Elements of Civil Government eBook

This eBook from the Gutenberg Project consists of approximately 218 pages of information about Elements of Civil Government.

The President receives a salary of seventy-five thousand dollars per year; the annual salary of the Vice President is twelve thousand dollars.

ELECTION.—­The President holds his office for a term of four years, and, together with the Vice President chosen for the same term, is elected in the following manner:  During the earlier part of the regular year for the election of a President, each of the political parties in each state appoints delegates to the national convention of the party, either by means of conventions, or by vote at primary elections.  Each party meets in national convention later on in the year, and nominates the candidates whom it will support for President and Vice President, and puts forth a declaration of principles called a “platform.”

On Tuesday after the first Monday in November the people of the several States meet at their usual polling-places, and elect as many electors of President and Vice President as the State has senators and representatives in Congress.  For this purpose candidates for electors have previously been nominated by the several parties naming candidates for President and Vice President.

The election returns are forwarded to the State capital, where they are compared, and the result declared by the election board of the State.  The governor and secretary Of State issue certificates to the persons chosen as electors of President and Vice President.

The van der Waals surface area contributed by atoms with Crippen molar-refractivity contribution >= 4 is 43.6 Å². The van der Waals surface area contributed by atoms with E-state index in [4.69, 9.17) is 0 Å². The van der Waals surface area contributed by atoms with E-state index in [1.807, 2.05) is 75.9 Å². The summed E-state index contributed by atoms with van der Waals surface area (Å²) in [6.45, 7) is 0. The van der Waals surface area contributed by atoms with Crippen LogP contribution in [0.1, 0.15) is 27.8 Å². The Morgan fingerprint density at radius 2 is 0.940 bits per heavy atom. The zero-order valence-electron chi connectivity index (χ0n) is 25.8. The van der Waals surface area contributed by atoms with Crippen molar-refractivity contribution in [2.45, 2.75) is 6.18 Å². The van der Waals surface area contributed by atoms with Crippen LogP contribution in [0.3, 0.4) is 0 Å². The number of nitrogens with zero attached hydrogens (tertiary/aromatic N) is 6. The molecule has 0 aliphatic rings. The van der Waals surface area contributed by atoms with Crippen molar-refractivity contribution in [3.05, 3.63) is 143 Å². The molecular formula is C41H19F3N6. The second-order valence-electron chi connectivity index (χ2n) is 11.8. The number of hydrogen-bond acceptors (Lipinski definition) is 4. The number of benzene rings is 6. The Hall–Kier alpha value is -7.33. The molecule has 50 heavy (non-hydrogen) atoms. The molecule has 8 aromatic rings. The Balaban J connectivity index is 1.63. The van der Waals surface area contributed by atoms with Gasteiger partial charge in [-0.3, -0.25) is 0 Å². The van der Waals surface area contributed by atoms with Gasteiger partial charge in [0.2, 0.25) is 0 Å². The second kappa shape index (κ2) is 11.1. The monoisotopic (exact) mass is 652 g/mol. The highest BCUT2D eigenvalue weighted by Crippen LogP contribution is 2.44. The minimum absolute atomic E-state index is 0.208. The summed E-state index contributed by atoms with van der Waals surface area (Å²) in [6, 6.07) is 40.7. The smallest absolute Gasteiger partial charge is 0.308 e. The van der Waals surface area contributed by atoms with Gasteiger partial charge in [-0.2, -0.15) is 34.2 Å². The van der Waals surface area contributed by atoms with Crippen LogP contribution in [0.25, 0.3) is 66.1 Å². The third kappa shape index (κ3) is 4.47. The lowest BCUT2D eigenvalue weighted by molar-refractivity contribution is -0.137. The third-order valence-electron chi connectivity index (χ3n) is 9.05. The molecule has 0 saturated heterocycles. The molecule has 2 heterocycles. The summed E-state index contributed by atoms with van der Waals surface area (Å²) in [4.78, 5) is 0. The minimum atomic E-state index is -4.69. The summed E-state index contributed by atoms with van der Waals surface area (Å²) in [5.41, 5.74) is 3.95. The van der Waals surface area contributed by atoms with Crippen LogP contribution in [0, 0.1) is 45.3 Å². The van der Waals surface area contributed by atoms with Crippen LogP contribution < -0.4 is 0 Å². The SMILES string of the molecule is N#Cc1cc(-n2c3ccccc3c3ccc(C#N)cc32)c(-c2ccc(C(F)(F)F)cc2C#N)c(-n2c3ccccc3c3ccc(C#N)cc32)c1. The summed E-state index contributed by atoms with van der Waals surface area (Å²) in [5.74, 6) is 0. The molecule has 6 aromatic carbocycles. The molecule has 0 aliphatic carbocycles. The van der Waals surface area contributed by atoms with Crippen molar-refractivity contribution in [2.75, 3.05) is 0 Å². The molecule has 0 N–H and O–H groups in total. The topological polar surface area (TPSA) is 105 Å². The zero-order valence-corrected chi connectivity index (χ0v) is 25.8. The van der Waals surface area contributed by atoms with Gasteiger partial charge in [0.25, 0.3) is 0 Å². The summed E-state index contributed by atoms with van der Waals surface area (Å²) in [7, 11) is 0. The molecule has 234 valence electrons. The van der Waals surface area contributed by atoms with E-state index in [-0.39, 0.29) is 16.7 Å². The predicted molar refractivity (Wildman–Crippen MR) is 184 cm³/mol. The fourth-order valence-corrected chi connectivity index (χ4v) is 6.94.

On the second Monday in January the electors of each State meet at the State capital and cast their votes for the candidates of their party for President and Vice President.  They make, sign, certify, and seal three separate lists of their votes for President and Vice President; transmit two lists to the president of the United States Senate—­one by mail and the other by special messenger—­and file the remaining list with the judge of the United States district court of the district in which the electors meet.

On the second Wednesday in February the United States Senate and House of Representatives meet in joint session.  The president of the Senate opens the certificates of votes from all the States, and the votes are then counted.  The person having the highest number of votes for President is declared elected President, if his votes are a majority of all the electors elected in the whole Union.

If no person receives a majority of all the electoral votes, then the House of Representatives elects the President from the three candidates receiving the highest numbers of votes.  A quorum for the purpose is a representative or representatives from two thirds of the States.  Each State has one vote, cast as a majority of its representatives present directs; and a majority of ail the States is necessary to elect.

The person receiving the highest number of votes for Vice President is elected Vice President, if his votes are a majority of the whole number of electors chosen.

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Elements of Civil Government from Project Gutenberg. Public domain.
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